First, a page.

A fossil fuel needle desperately trying to get another fix hit an artery
and leaked oily mud and methane into a creek near Beverly, Ohio,
forcing evacuation of people nearby.
Once again, state agencies had to deal with a problem caused
by a private company.
This collateral damage drew in yet another fracking opponent,
this time one founded by an opponent of the first Superfund.
Dean Narciso wrote for the Columbus Dispatch 8 May 2014,
Shale well leaks during drilling process, forcing evacuations in Morgan County,
A Morgan County shale well being drilled in preparation for fracking
began leaking on Sunday, forcing the evacuation of nearby residents.
State and federal environmental emergency-response teams and the
drilling company finally contained the mess yesterday, but not
before it reached a nearby creek.
The leak was discovered Continue reading Ohio town fracked by well leak →
Did you know New York does not allow pipeline operators to downgrade any leaks while the federal government does not grade leaks at all?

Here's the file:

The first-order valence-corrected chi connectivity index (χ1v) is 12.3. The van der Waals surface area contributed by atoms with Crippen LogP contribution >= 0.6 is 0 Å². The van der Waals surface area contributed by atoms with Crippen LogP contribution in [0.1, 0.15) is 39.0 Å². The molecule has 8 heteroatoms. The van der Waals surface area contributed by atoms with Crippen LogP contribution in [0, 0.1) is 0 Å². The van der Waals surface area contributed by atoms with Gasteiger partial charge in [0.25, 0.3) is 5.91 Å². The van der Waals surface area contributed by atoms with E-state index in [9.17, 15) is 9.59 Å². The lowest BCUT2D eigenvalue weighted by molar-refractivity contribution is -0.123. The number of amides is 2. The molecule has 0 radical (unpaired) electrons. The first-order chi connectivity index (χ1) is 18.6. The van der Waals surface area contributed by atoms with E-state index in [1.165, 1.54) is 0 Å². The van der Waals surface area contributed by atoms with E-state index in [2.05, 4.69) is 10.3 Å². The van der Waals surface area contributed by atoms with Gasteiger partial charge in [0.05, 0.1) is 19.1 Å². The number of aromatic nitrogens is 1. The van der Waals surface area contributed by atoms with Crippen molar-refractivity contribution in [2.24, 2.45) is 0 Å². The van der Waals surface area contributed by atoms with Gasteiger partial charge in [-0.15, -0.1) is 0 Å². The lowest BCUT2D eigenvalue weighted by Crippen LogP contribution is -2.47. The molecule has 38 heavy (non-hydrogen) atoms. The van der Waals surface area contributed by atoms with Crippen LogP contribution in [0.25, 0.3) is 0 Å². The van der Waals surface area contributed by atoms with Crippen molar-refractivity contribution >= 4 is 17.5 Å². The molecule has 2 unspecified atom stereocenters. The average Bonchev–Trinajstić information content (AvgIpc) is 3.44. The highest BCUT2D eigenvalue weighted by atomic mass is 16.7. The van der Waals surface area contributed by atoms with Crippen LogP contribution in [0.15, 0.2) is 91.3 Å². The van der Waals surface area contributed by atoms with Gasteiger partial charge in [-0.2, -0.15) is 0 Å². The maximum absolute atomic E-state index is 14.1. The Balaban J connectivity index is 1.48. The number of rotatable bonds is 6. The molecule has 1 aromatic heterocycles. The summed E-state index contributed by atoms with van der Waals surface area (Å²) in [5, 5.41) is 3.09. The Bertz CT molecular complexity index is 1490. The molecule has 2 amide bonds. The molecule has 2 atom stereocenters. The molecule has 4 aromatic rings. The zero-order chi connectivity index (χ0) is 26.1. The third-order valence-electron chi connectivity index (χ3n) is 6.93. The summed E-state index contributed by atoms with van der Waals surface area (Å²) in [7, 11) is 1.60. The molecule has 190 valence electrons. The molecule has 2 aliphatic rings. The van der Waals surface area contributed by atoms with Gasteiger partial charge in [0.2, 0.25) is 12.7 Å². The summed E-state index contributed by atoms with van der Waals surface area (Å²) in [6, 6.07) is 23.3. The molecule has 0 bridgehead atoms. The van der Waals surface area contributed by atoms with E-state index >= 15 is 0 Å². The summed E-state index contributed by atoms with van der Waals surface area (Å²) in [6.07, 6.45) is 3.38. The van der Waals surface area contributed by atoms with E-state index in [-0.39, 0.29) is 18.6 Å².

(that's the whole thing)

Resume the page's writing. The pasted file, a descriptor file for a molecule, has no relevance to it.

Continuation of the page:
Washington state requires responses within 15 minutes for detection thresholds of 8% leak for full flow and no flow conditions applicable to hazardous liquid operators, while the federal government has only begun early discussions of this?
That Kansas requires quality assurance inspection of all outside contractors,
while federal regulations require only periodic workshops on quality assurance?
Idaho requires NFPA 54 compliance before an operator is permitted to distribute gas, while the federal government does not?
Illinois requires a full training program for operators, not just the minimum Operator Qualifications required by the federal government?
All this and more from a recent report.
PR from the National Association of Regulatory Utility Commissioners 23 September 2013,
Updated Compendium Details State Actions on Pipeline Safety, Continue reading State pipeline safety regulations –NARUC →